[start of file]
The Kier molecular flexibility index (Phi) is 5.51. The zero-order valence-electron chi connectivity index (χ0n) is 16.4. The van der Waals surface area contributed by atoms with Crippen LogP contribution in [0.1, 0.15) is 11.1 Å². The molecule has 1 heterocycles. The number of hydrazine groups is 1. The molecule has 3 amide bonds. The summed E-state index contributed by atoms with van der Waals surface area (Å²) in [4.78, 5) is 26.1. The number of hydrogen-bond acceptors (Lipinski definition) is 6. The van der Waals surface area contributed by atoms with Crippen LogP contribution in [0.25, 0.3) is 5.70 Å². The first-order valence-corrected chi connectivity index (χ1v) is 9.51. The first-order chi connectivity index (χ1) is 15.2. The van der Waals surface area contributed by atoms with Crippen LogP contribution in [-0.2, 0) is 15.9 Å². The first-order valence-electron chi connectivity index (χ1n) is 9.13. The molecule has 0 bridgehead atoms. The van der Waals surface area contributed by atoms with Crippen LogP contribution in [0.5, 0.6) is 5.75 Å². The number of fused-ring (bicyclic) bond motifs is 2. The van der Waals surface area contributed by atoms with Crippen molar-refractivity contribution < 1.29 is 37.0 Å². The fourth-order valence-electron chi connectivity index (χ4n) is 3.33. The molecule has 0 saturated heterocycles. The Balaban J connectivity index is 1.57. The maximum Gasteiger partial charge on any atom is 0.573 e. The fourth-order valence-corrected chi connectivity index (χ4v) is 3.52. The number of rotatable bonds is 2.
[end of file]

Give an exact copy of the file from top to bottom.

The Kier molecular flexibility index (Phi) is 5.51. The zero-order valence-electron chi connectivity index (χ0n) is 16.4. The van der Waals surface area contributed by atoms with Crippen LogP contribution in [0.1, 0.15) is 11.1 Å². The molecule has 1 heterocycles. The number of hydrazine groups is 1. The molecule has 3 amide bonds. The summed E-state index contributed by atoms with van der Waals surface area (Å²) in [4.78, 5) is 26.1. The number of hydrogen-bond acceptors (Lipinski definition) is 6. The van der Waals surface area contributed by atoms with Crippen LogP contribution in [0.25, 0.3) is 5.70 Å². The first-order valence-corrected chi connectivity index (χ1v) is 9.51. The first-order chi connectivity index (χ1) is 15.2. The van der Waals surface area contributed by atoms with Crippen LogP contribution in [-0.2, 0) is 15.9 Å². The first-order valence-electron chi connectivity index (χ1n) is 9.13. The molecule has 0 bridgehead atoms. The van der Waals surface area contributed by atoms with Crippen LogP contribution in [0.5, 0.6) is 5.75 Å². The number of fused-ring (bicyclic) bond motifs is 2. The van der Waals surface area contributed by atoms with Crippen molar-refractivity contribution < 1.29 is 37.0 Å². The fourth-order valence-electron chi connectivity index (χ4n) is 3.33. The molecule has 0 saturated heterocycles. The Balaban J connectivity index is 1.57. The maximum Gasteiger partial charge on any atom is 0.573 e. The fourth-order valence-corrected chi connectivity index (χ4v) is 3.52. The number of rotatable bonds is 2.